• Premier Li Keqiang reported that the government has trimmed down its growth target this year to 6.5 percent.

Premier Li Keqiang reported that the government has trimmed down its growth target this year to 6.5 percent. (Photo : Getty Images)

The One China policy is a tough deal to break, and during the opening of the National People's Congress, Premier Li Keqiang made that clear.

Mainland officials have recently severed communication with Taiwan and have expressed anger over the actions of President Tsai Ing-Wen.

"We will never tolerate any activity, in any form or name, which attempts to separate Taiwan from the motherland," Li wrote in his speech.

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China was also angered by news that the Taiwanese president and U.S. President Donald Trump were talking. The U.S. President then stated that he will consider the U.S.'s position on the One China policy.

After much exchange of threats from both countries, President Trump eventually agreed to support the One China policy.

A letter was delivered by National Security Adviser Michael Flynn, who had also spoken to China's top foreign policy official. The letter was from President Trump who indicated that he wanted "constructive relation" between the two countries.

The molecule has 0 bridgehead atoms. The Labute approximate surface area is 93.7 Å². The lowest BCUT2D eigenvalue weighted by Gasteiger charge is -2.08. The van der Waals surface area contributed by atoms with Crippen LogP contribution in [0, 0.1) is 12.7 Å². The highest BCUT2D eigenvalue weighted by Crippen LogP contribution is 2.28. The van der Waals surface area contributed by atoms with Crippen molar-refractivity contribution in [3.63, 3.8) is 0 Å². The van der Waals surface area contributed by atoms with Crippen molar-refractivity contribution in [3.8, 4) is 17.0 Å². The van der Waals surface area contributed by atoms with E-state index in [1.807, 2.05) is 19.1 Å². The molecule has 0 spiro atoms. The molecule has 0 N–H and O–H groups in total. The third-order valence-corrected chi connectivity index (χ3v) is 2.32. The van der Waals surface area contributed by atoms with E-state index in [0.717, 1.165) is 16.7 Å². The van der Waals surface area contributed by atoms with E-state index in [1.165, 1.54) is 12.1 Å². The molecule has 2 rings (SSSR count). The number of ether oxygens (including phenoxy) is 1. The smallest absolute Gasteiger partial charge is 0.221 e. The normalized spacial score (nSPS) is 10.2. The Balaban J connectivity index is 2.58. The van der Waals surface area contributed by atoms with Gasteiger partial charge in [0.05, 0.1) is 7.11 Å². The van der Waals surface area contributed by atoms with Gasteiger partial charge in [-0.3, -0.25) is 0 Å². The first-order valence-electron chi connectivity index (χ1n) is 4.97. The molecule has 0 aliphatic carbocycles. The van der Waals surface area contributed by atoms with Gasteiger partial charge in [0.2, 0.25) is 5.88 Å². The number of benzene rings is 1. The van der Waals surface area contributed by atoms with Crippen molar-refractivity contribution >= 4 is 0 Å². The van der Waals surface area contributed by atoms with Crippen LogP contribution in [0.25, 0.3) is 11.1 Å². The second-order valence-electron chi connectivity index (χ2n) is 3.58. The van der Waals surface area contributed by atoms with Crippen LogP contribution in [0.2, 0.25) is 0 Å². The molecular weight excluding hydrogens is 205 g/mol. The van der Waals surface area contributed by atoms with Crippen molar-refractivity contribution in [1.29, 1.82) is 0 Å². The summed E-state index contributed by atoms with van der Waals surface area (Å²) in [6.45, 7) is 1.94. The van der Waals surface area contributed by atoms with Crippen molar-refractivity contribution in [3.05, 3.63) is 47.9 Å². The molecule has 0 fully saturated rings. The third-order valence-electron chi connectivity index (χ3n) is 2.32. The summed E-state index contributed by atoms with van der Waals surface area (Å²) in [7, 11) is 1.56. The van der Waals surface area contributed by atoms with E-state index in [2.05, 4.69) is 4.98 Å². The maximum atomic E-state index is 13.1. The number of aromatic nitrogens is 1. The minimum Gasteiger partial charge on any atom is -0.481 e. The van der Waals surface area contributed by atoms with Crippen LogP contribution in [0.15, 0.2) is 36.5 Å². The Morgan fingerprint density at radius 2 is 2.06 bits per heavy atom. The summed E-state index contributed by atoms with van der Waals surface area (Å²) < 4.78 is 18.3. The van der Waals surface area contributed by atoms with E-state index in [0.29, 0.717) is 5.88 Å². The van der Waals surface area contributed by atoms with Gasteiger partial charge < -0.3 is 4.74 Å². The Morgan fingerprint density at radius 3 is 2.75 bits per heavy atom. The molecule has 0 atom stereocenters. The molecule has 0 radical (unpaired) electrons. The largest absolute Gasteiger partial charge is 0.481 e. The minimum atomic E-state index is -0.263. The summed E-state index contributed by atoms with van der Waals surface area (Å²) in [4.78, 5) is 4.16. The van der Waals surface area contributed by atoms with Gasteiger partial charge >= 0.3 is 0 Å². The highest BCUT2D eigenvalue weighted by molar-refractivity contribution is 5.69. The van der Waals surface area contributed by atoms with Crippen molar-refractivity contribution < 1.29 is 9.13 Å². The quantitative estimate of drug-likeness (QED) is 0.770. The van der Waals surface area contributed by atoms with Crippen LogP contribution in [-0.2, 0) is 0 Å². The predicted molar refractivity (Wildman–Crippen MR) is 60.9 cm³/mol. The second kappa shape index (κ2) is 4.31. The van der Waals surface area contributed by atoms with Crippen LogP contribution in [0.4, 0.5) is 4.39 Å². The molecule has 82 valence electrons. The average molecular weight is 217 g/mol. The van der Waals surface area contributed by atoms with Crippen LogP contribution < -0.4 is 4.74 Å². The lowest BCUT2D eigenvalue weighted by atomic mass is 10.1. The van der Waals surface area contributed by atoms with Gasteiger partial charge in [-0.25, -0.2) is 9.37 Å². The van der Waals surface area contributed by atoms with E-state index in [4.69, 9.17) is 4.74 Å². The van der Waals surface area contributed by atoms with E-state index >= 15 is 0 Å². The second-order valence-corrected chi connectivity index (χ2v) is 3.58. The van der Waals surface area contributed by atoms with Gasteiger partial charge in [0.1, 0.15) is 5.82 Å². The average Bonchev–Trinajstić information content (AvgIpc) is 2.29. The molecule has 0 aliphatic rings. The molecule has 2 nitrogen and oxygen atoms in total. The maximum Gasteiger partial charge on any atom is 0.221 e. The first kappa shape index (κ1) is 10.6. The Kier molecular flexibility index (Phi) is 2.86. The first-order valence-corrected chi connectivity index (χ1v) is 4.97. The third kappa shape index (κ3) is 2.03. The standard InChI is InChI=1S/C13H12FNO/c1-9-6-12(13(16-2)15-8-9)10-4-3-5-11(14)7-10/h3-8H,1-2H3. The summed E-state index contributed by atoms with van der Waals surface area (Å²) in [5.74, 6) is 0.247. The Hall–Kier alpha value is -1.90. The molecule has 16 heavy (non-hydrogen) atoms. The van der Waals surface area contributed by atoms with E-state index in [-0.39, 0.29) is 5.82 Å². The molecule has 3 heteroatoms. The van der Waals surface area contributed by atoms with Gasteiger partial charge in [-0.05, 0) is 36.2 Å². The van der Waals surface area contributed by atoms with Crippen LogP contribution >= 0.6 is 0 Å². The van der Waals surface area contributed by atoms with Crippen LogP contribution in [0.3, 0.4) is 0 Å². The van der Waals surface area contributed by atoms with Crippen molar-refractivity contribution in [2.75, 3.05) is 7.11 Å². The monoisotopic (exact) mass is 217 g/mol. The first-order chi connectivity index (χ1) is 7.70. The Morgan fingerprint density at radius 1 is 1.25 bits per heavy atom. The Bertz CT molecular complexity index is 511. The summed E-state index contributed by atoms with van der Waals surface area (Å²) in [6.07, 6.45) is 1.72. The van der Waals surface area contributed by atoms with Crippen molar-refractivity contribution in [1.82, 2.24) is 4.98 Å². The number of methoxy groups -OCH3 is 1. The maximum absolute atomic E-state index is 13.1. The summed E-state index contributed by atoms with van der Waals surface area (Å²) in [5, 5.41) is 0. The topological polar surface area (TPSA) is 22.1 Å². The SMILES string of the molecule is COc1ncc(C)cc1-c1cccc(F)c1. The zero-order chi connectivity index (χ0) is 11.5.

For the first time during the Trump administration, communication was established between the two strongest countries in the world.

Ivanka Trump attended Lunar New Year celebrations at the Chinese embassy in Washington to woo China into continuing talks with America. That was also the first time that a member of the first family reached out to China.

With the U.S. backing off from the China-Taiwan conflict, Premier Li said that the One China policy is non-negotiable.

China has recently conducted military exercises in the Taiwan strait. Taiwan's defense minister acknowledged the threat from the mainland.

Li also mentioned that Hong Kong should also stop resisting China's governance over the former British colony. The "one country, two systems" should be applied "without being bent or distorted", said Li.

The interpretation of Hong Kong's Basic Law was ratified by the mainland to block Hong Kong officials seeking independence from being elected into office.